In his discussion of how metrics are implemented, Matthew Stiefel paid particular attention to the challenges confronted in measuring the three-part aim. In addition to overall measurement challenges, he highlighted specific challenges in assessing population health, care experience, and cost. Overall challenges include defining a population, embedding metrics into a learning system, and combining metrics into a single measure of overall
value. Measurement of population health is complicated by the connection of health determinants to health outcomes, and care experience is difficult to measure because of the complexity of clinical care. The measurement of cost is also challenging because its definition depends on the varying perspectives on cost.
Further examining the challenges of population health measurement, Stiefel emphasized the merits of viewing total population from a geopolitical perspective. Each geopolitical area contains myriad subpopulations, but overall progress toward the three-part aim requires a broader, higher-level definition of the population. Moreover, he underscored the complex relationships between health determinants and health outcomes, highlighting the need to connect the upstream and individual factors that influence health with the downstream outcomes.
At Kaiser Permanente, Stiefel continued, care experience metrics have been streamlined in accordance with the six domains of care quality defined by the Institute of Medicine: safety, effectiveness, timeliness, patient-centeredness, equitability, and efficiency. Composite measures have greatly facilitated the ability to drill down from broad regional metrics to more localized outcomes. He also explained that cost metrics vary according to the perspective of the investigating party. Cost to a supplier is simply the
cost of production, but cost to health plans and insurance companies is the cost of production plus a provider’s overhead margin. That cost plus the health insurer’s margin is the cost to purchasers and consumers. Each different frame on cost yields a different answer, complicating the overall measure of cost.
Stiefel’s final comments focused on the measurement of value and its reliance on the relationships between population health, care experience, and per capita costs. Cost-effectiveness, efficiency, and overall effectiveness overlay those three domains of value, each influencing the ultimate measure of the three-part aim. Stiefel concluded by highlighting a compilation of potential three-part aim measures (see Table 4-1).
1. Health Outcomes:
2. Disease Burden: Incidence (yearly rate of onset, average age of onset) and/or prevalence of major chronic conditions
3. Behavioral and Physiological Factors: Behavioral factors include smoking, alcohol, physical activity, and diet. Physiological factors include blood pressure, body mass index, cholesterol, and blood glucose. (Possible measure: a composite Health Risk Appraisal score)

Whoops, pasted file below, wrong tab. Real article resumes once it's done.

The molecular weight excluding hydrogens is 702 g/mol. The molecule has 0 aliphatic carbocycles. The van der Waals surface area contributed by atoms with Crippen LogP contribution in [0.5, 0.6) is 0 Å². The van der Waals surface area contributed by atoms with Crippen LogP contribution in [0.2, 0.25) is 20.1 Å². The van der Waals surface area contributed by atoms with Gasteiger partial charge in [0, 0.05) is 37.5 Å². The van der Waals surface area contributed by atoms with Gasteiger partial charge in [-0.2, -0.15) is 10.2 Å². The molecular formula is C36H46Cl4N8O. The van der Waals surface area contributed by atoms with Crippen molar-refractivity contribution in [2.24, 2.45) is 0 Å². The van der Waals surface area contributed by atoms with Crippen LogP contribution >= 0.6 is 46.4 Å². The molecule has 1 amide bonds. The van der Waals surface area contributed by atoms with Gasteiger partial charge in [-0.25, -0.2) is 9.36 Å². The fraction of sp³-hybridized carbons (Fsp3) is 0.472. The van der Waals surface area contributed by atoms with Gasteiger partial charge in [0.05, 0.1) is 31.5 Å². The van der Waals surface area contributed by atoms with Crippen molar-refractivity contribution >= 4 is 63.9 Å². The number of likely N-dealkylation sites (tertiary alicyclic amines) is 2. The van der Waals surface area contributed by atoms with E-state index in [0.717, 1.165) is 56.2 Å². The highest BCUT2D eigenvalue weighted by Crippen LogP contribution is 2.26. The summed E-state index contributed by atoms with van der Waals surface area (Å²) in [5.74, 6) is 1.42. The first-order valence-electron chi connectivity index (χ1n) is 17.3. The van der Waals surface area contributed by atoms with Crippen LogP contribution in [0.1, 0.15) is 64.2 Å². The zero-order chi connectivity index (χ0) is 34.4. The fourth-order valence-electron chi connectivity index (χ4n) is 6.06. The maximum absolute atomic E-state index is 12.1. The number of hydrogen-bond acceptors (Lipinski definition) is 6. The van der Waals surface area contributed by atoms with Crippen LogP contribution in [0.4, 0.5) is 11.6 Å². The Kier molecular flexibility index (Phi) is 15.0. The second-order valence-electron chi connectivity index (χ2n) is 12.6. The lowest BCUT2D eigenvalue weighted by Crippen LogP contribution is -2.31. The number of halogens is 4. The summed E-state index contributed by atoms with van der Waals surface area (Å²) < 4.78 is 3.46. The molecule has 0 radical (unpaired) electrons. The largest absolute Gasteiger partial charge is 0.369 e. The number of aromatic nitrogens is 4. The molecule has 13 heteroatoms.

|Experience of Care||
1. Standard questions from patient surveys, for example:
2. Set of measures based on key dimensions (e.g., Institute of Medicine Quality Chasm aims: safe, effective, timely, efficient, equitable, and patient-centered)
|Per Capita Cost||
1. Total cost per member of the population per month
2. Hospital and ED utilization rate and/or cost
|NOTE: CDC HRQOL-4 = Centers for Disease Control and Prevention health-related quality of life-4; ED = emergency department; PROMIS Global-10 = Patient-Reported Outcomes Measurement Information System®; VR-12 = Veterans RAND 12-Item Health Survey. SOURCE: Stiefel and Nolan, 2012.|
In his presentation on the Vermont Blueprint for Health and the implementation challenges it has faced, Craig Jones first gave an overview of the Blueprint’s projects and goals. Initiatives currently under way include advanced primary care practices, community health teams, payment reforms, digital infrastructure investments, community self-management programs, and learning health system activities. Specifically, Jones underscored the Blueprint’s continuously learning, community-building directive: generating a foundation of medical homes and community health teams that can support coordinated care and linkages with a broad range of services; instituting multi-insurer payment reform that supports this foundation of delivery services; constructing a health information infrastructure that includes a variety of sources; and incorporating an evaluation system that uses routinely collected data to support services, guide quality improvement, and determine program impact.
Regarding the growing team-based network in Vermont, Jones emphasized the critical nature of shared goals, clear roles, mutual trust, effective communication, and measurable processes and outcomes as the core principles of team-based care. He noted that this has required a change in culture as a wider variety of health and social service professionals begin to work together in a team to improve health. The culture has continued to evolve as the teams work together over longer time periods.